The specific effects of methylene chloride exposure will vary depending on several factors, such as the amount of methylene chloride the worker is exposed to, how long the exposure lasts, and whether the worker has a higher susceptibility (for example, having a preexisting heart condition). In workers with heart disease, an increase in carbon monoxide may lead to early onset heart attacks and arrhythmias (irregular heartbeats). Heart attacks may occur even before any other symptoms of methylene chloride exposure occur. As exposure increases so do the health effects, with a potential for suffocation, loss of consciousness, coma, and sudden death. Long-term exposure may cause cancer in humans. Animal studies have shown that exposure to methylene chloride may lead to liver and lung cancer, as well as tumors in the breast and salivary glands. Lowering exposures, even below the PEL, is considered to be good industrial hygiene practice. Like many cancer-causing agents, any level of exposure, even concentrations below applicable occupational exposure limits, may pose a residual cancer risk.
- Avoid use of methylene chloride or minimize the amount of methylene chloride used at each site. Keep in mind that alternative products and other stripping agents may pose additional risks.
- Avoid or minimize spraying methylene chloride.
- If methylene chloride is used, ensure that the room is adequately ventilated during the entire refinishing process. Bathroom fans or open windows do NOT provide adequate ventilation.
- Provide local exhaust ventilation (LEV) and fresh makeup air to exhaust vapors released from the stripping agents in the bathtub. Specifically, typical mobile LEV units have a fan, flexible ductwork, and a hood near the tub that exhausts hazardous vapors to the outdoors.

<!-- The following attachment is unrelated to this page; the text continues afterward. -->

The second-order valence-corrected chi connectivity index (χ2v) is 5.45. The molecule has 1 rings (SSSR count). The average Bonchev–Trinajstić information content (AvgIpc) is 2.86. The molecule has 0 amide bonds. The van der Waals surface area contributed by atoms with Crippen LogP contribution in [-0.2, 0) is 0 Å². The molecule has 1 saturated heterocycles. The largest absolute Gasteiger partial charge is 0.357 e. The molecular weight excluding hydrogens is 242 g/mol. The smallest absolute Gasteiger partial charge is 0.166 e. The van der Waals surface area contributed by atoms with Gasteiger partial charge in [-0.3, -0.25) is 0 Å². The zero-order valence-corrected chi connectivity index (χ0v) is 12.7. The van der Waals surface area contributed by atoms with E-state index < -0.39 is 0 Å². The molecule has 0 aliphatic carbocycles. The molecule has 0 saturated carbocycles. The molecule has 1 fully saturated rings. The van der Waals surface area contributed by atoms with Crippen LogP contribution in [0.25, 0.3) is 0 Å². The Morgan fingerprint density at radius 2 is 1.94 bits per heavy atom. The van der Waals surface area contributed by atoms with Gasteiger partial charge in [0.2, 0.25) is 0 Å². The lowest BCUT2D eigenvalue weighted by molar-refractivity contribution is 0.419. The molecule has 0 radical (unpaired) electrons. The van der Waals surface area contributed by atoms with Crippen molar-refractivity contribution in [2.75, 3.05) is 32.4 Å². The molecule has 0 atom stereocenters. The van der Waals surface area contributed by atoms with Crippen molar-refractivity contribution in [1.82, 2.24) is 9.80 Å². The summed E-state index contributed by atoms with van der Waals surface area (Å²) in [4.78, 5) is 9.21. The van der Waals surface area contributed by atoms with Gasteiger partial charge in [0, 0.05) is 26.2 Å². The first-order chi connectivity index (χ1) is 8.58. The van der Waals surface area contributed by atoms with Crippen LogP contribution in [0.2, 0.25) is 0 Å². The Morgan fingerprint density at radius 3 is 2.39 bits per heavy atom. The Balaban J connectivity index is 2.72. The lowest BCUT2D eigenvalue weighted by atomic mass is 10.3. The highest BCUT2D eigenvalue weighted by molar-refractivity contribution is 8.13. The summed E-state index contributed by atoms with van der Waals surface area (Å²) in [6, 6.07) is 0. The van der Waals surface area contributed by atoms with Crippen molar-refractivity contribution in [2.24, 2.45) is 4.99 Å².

- Follow all applicable OSHA standards, including the Methylene Chloride standard (29 CFR 1910.1052), as well as other applicable safety and health standards and codes during stripping.
- Use a qualified occupational safety and health specialist to assist in the design and installation of local exhaust ventilation (LEV) to effectively control vapors to below applicable PELs.
- Follow good housekeeping measures, including spill and leak control and appropriate personal hygiene practices (such as making skin washing areas available to workers).
- Use long-handled tools (e.g., scrapers, brushes) to avoid leaning into the bathtub.
- Leave the room immediately after applying the methylene chloride-based stripping agent to limit exposure to methylene chloride vapors. Use full-face air-supplied respirators, protective gloves, and other appropriate personal protective equipment (PPE) that is resistant to methylene chloride during the entire refinishing process
Consult the OSHA/NIOSH Hazard Alert for specific information regarding engineering controls, exposure levels and air monitoring, personal protective equipment, worker training and medical surveillance.
We would appreciate your assistance in circulating the information in this blog and the Hazard Alert to those involved in bathtub refinishing. While NIOSH research and prevention efforts typically focus on workers, worker representatives and employers, the readers of this blog may be able to help us reach the ‘do-it-yourself’ community who can face the same risks. We also welcome your input on the prevention practices mentioned above.
Ronald M. Hall, CDR, USPHS, MS, CIH, CSP
CDR Hall is the Deputy Branch Chief of the Engineering and Physical Hazards Branch in the NIOSH Division of Applied Research and Technology.